CEN1B: Chandra grating spectrum

The data shown here are from James MacArthur's first extraction (9 July 2009), using Pat Broos's software, and carefully separating the dispersed spectra of the two components (A + B), using narrower than usual extraction apertures. The exposure time in 149.0 ks.

The Chandra observing proposal has some background information.

Component B - whose data are shown here - is the somewhat brighter source to the NE. This is a quick and dirty presentation and analysis of the data, showing the entire MEG and HEG (first order, coadded -1 and +1) spectra, and Gaussian fits to one line and one line complex. There are 3525 MEG counts and 1899 HEG counts in the first order spectra.

Component A is shown here.

The HETGS spectra

entire spectrum: MEG

entire spectrum: HEG
Note that the light, vertical lines are the wavelengths of emission lines seen in the Chandra spectrum of DoAr 21.

I fit a one temperature bapec*wabs model to these data. The fit was not good. The best-fit parameters of interest were kT = 10.9 keV; sigma = 859 km/s; N_H = 0.43 X 1022 (seems lower than it should be).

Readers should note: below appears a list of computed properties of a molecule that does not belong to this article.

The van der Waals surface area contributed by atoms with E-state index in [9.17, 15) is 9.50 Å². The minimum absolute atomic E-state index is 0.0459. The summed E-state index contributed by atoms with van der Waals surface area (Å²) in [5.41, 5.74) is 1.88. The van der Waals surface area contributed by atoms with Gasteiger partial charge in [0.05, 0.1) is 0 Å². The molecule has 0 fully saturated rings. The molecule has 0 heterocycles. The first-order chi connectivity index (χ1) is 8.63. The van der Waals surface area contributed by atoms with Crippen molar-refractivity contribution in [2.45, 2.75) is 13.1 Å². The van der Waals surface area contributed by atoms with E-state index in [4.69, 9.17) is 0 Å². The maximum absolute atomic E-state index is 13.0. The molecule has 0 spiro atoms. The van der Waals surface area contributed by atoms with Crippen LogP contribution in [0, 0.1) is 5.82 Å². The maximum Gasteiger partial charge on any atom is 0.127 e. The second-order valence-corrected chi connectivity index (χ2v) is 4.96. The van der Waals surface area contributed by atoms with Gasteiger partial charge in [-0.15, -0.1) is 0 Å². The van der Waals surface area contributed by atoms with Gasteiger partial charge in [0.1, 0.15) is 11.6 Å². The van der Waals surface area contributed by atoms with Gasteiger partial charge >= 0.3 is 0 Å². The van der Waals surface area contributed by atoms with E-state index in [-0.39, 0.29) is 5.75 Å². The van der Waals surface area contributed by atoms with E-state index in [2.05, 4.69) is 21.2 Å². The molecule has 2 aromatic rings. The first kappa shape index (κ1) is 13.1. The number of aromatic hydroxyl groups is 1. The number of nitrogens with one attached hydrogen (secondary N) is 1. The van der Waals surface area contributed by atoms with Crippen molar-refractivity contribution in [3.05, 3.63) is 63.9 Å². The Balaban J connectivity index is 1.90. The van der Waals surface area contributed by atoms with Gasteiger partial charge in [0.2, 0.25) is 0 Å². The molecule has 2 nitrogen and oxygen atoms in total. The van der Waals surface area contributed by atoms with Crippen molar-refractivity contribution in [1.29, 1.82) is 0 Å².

6.182 Angstroms: Si XIV Ly-alpha

These data were fit with a wgauss + powerlaw model. The MEG and HEG data were fit simultaneously. The dashed vertical line is the rest wavelength of the line, and the two dotted vertical lines represent Doppler shifts of +/- 3000 km/s (arbitrarily; we don't know the wind properties of this star or stars).



This fit is acceptable. It has a best-fit σ = 1420 km/s. Very broad. I fit the nearby continuum first.

6.7 Angstroms: Si XIII helium-like res., int., for.

These data were fit with a hegauss + powerlaw model. The MEG and HEG data were fit simultaneously.



This fit is statistically good. It has a best-fit R = f/i = 20 (upper boundary for the program - so basically the upper limit is unconstrained - the intercombination line strength is consistent with zero - probably a problem with blending and modeling the continuum; the lower 68% confidence limit is R = 5 and the 95% limit is R = 2). G = (f+i)/r = 0.97, and the line width σ = 1275 km/s.


Back to the top

last modified: 10 July 2009